Increases in employee and employee-related costs could have adverse effects on our profitability.

Pension, health care, and workers’ compensation costs are increasing and will likely continue to do so. Any substantial increase in pension, health care or workers’ compensation costs may have an adverse impact on our profitability. The company records pension costs and the liabilities related to its benefit plans based on actuarial valuations, which include key assumptions determined by management. Material changes in pension costs may occur in the future due to changes in these assumptions. Future annual amounts could be impacted by various factors, such as changes in the number of plan participants, changes in the discount rate, changes in the expected long-term rate of return, changes in the level of contributions to the plan, and other factors. In addition, legislation or regulations involving labor and employment and employee benefit plans (including employee health care benefits and costs) may impact our operational results.

We have risks related to our pension plans, which could impact the company’s liquidity.

The company has trusteed, noncontributory defined benefit pension plans covering certain employees maintained under the U.S. Employee Retirement Income Security Act of 1974 (“ERISA”). The funding obligations for our pension plans are impacted by the performance of the financial markets, including the performance of our common stock, which comprises approximately 15.1% of all the pension plan assets as of December 28, 2013.

If the financial markets do not provide the long-term returns that are expected, the likelihood of the company being required to make larger contributions will increase which could impact our liquidity. The equity markets can be, and recently have been, very volatile, and therefore our estimate of future contribution requirements can change dramatically in relatively short periods of time. Similarly, changes in interest rates can impact our contribution requirements. In a low interest rate environment, the likelihood of larger required contributions increases. Adverse developments in any of these areas could adversely affect our financial condition, liquidity or results of operations.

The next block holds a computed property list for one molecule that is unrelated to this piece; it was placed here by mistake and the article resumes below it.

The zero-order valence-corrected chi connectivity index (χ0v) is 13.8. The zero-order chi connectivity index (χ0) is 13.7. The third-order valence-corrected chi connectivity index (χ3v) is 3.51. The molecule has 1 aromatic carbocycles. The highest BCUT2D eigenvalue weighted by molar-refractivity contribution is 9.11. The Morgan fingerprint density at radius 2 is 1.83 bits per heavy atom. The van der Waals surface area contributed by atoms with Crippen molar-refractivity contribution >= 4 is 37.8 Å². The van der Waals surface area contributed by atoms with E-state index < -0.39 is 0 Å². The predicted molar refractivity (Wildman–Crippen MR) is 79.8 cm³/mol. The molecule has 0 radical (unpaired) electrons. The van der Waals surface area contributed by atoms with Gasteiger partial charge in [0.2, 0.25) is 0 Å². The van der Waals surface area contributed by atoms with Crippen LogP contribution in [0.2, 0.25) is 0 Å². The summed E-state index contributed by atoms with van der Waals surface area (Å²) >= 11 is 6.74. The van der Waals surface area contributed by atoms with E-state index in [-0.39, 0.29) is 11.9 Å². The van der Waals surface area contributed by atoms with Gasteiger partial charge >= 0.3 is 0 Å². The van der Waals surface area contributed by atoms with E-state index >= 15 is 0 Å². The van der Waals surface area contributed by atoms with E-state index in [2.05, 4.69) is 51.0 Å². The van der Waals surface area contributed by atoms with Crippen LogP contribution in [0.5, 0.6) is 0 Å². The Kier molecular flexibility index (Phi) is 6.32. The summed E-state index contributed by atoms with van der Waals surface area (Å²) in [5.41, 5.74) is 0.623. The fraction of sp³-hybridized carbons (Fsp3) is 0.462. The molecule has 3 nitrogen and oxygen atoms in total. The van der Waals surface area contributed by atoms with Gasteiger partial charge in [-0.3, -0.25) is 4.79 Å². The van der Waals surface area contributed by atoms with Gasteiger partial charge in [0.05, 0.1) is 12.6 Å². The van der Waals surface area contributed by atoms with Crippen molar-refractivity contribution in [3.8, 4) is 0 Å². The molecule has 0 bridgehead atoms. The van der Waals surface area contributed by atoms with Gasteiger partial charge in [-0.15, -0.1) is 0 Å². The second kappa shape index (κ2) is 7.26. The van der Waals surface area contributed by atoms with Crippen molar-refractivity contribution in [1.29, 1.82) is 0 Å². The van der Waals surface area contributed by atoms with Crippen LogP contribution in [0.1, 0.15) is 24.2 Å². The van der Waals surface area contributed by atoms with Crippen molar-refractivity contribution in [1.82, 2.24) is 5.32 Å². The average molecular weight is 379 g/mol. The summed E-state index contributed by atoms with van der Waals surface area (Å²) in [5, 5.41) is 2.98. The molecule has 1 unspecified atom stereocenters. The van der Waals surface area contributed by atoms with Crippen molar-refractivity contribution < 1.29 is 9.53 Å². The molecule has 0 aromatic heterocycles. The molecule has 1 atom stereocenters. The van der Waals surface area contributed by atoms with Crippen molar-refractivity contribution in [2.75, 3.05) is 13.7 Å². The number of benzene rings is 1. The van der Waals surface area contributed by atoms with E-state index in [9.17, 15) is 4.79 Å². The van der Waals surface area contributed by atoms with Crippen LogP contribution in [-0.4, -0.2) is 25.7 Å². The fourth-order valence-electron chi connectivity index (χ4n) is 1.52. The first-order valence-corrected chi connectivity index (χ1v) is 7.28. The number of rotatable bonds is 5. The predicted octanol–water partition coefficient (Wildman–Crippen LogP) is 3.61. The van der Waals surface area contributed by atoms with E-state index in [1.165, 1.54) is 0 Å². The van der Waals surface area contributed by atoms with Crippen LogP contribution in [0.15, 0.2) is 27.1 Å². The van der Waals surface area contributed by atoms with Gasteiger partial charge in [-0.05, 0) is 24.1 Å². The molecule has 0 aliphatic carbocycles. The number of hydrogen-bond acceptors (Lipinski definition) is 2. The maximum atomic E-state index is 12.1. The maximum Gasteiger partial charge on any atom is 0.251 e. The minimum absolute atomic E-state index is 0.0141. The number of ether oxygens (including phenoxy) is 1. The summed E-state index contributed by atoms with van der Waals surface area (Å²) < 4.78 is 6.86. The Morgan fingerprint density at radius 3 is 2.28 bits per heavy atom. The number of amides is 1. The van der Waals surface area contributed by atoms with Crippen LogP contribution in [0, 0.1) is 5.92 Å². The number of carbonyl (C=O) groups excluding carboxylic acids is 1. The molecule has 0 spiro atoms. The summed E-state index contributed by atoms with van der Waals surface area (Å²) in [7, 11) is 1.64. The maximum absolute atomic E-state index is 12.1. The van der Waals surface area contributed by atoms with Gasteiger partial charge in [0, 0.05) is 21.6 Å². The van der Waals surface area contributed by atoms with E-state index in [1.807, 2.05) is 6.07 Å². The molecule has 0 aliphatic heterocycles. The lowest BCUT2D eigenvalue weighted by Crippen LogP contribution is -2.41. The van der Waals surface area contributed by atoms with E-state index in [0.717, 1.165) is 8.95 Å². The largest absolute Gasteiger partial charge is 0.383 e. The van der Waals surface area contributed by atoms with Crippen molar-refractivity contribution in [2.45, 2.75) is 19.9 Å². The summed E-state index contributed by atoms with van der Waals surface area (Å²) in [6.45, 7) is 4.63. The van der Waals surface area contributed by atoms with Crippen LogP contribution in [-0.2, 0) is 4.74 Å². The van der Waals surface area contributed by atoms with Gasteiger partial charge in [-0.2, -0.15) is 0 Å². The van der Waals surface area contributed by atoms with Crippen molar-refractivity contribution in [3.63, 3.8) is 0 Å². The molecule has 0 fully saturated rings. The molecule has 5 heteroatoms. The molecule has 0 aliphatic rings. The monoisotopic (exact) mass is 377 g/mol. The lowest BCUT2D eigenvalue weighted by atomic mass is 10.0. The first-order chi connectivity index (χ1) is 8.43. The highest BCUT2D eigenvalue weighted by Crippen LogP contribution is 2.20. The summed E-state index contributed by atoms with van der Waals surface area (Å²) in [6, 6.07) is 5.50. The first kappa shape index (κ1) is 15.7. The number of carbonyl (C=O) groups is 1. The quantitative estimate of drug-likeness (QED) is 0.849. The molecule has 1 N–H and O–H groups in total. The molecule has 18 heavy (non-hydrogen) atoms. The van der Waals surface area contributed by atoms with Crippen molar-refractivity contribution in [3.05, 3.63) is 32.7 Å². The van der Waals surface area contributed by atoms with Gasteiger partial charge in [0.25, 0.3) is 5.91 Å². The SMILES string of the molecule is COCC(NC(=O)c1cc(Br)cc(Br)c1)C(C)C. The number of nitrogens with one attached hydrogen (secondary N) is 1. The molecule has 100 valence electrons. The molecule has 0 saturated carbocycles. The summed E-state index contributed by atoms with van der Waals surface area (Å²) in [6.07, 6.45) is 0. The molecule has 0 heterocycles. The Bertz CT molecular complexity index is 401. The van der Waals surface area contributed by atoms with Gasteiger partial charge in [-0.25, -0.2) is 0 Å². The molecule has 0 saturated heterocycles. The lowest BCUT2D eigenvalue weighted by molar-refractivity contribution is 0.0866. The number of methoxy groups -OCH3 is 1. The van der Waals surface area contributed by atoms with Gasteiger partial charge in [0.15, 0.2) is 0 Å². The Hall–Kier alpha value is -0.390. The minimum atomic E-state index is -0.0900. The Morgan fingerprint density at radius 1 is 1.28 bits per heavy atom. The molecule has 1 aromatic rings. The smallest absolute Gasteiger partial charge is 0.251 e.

A disruption in the operation of our DSD distribution system could negatively affect our results of operations, financial condition and cash flows.

We believe that our DSD distribution system is a significant competitive advantage. A material negative change in our relationship with the independent distributors, an adverse ruling by regulatory or governmental bodies regarding our independent distributorship program or an adverse judgment against the company for actions taken by the independent distributors could materially affect our financial condition, results of operations, and cash flows.

Disruption in our supply chain or distribution capabilities from political instability, armed hostilities, incidents of terrorism, natural disasters, weather or labor strikes could have an adverse effect on our business, financial condition and results of operations.

Our ability to make, move and sell products is critical to our success. Damage or disruption to our manufacturing or distribution capabilities, or the manufacturing or distribution capabilities of our suppliers due to weather, natural disaster, fire or explosion, terrorism, pandemics or labor strikes, could impair our ability to manufacture or sell our products. Moreover, terrorist activity, armed conflict, political instability or natural disasters that may occur within or outside the U.S. may disrupt manufacturing, labor, and other business operations. Failure to take adequate steps to mitigate the likelihood or potential impact of such events, or to effectively manage such events if they occur, could adversely affect our business, financial conditions and results of operations.

 

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Inability to anticipate or respond to changes in consumer preferences may result in decreased demand for our products, which could have an adverse impact on our future growth and operating results.